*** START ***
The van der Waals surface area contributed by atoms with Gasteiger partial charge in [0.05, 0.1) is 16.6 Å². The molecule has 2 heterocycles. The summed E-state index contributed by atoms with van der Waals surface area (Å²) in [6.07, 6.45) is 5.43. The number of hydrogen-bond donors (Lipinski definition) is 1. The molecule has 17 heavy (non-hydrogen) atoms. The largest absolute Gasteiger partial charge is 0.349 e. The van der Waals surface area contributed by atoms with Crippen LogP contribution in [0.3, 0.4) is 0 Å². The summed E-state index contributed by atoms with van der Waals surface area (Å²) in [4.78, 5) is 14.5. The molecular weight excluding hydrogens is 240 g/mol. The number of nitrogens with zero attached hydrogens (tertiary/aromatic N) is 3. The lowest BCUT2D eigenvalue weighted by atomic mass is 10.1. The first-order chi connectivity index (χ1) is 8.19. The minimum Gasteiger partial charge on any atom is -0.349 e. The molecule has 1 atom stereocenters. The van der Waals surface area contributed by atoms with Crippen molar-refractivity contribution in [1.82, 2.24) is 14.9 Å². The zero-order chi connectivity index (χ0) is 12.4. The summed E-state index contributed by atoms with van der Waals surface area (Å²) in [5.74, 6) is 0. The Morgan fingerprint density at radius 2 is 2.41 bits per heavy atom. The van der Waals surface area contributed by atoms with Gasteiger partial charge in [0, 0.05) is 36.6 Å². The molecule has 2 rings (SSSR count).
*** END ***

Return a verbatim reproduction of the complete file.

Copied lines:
The van der Waals surface area contributed by atoms with Gasteiger partial charge in [0.05, 0.1) is 16.6 Å². The molecule has 2 heterocycles. The summed E-state index contributed by atoms with van der Waals surface area (Å²) in [6.07, 6.45) is 5.43. The number of hydrogen-bond donors (Lipinski definition) is 1. The molecule has 17 heavy (non-hydrogen) atoms. The largest absolute Gasteiger partial charge is 0.349 e. The van der Waals surface area contributed by atoms with Crippen LogP contribution in [0.3, 0.4) is 0 Å². The summed E-state index contributed by atoms with van der Waals surface area (Å²) in [4.78, 5) is 14.5. The molecular weight excluding hydrogens is 240 g/mol. The number of nitrogens with zero attached hydrogens (tertiary/aromatic N) is 3. The lowest BCUT2D eigenvalue weighted by atomic mass is 10.1. The first-order chi connectivity index (χ1) is 8.19. The minimum Gasteiger partial charge on any atom is -0.349 e. The molecule has 1 atom stereocenters. The van der Waals surface area contributed by atoms with Crippen molar-refractivity contribution in [1.82, 2.24) is 14.9 Å². The zero-order chi connectivity index (χ0) is 12.4. The summed E-state index contributed by atoms with van der Waals surface area (Å²) in [5.74, 6) is 0. The Morgan fingerprint density at radius 2 is 2.41 bits per heavy atom. The van der Waals surface area contributed by atoms with Gasteiger partial charge in [0, 0.05) is 36.6 Å². The molecule has 2 rings (SSSR count).